On 'Game of Thrones,' Is Anyone on God's Side?

Each character vying for power tries to prove he's the divinely inspired ruler.



"Power resides where men believe it resides. It's a trick... a shadow on the wall."

- Lord Varys

At first glance, Varys' riddle in last night's standout episode of Game of Thrones, "What is Dead May Never Die," is about the clash of kings that forms the central arc of the series' second season: which man will take the iron throne, and how he'll manage to do it. But as Westeros' kings proclaim their inherent and incontestable right to the throne, Varys' riddle raises a further question: If a king's power is nothing more than a trick, what does it say about the power of the gods he claims are on his side? As Cersei noted in Game of Thrones' second-season premiere, there's a king in every corner (four, by my count, with Balon Greyjoy lurking on the fringes). But "What Is Dead May Never Die" points to the larger, darker implication of Westeros' ongoing clash of kings: There's a god in every corner as well.

Rulers have long recognized the value of asserting divine right to the throne (for a real-world example, look to the long reign of the Tudors in England, among many, many others). There's a reason that Brienne insists Catelyn kneel before King Renly as if in prayer, or that each and every one of Game of Thrones' kings insists on being addressed by his followers as "your grace"—a term which literally means "virtue coming from God." In Westeros, it's not enough for a king to be elevated by his people Westeros; he has to be elevated by the will of God.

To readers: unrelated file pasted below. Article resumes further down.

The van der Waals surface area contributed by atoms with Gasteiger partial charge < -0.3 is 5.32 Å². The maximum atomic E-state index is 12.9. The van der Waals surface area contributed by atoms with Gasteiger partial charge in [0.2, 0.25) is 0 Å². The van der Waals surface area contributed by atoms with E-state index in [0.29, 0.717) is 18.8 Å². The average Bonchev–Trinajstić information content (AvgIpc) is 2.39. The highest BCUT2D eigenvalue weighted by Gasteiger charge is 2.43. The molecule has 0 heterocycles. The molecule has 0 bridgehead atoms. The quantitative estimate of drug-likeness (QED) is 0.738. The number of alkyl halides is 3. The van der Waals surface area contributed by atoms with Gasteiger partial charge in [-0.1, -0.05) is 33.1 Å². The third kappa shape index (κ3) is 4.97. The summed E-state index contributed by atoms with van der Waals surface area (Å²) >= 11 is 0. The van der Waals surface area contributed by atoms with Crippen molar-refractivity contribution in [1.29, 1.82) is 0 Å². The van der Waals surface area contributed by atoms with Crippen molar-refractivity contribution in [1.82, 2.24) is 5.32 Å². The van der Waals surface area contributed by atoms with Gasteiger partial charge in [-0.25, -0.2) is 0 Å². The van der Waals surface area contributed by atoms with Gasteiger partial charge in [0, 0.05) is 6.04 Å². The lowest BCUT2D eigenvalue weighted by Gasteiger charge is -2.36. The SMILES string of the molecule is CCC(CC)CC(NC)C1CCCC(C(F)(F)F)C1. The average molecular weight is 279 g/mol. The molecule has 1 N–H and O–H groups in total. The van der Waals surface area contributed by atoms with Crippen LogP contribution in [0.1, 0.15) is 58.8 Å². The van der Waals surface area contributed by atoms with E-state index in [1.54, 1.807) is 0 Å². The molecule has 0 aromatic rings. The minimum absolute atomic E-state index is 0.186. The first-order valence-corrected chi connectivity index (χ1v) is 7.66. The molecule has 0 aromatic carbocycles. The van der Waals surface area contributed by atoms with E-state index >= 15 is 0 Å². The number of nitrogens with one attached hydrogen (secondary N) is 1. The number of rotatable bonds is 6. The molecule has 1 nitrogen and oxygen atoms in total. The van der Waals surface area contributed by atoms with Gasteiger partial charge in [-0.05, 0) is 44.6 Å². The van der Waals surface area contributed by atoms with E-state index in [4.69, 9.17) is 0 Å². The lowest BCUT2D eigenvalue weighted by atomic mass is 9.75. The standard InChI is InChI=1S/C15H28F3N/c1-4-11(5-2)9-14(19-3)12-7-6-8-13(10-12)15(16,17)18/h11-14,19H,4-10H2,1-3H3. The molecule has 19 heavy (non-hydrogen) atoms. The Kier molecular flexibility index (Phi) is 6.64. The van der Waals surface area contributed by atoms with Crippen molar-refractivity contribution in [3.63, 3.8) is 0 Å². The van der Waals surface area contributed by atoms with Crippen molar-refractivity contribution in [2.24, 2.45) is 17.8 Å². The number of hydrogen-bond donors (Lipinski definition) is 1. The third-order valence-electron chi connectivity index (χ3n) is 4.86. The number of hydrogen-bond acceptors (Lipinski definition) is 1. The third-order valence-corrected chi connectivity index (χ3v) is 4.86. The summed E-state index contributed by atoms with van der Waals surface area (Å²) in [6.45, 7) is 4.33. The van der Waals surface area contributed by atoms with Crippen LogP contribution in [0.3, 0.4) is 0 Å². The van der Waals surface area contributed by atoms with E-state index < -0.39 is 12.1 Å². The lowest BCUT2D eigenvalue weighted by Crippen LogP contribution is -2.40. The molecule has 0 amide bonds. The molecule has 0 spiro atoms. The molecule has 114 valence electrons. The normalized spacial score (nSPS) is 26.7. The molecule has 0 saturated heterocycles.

The real trick is deciding which God to pick.

If the clash of kings is also a clash of gods, there are several kings who are already at risk for divine retribution. With all the human drama of Ned Stark's death in Game of Thrones' first season, it's easy to frget the blasphemy of Joffrey's execution order: He refused to grant forgiveness to Ned at the Great Sept of Baelor, the holy seat of Westeros' primary religion, and permanently tainted its steps with Ned's innocent blood. Stannis committed an even greater blasphemy against the Faith of the Seven in Game of Thrones'second-season premiere when he burned his island's religious statues and swore loyalty to Melisandre's "Lord of Light." Even Renly—who says he wants to "pray awhile alone" so he can slip away for a tryst with Ser Loras—treats religion, like war, as a game.

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Scott Meslow is entertainment editor at TheWeek.com.

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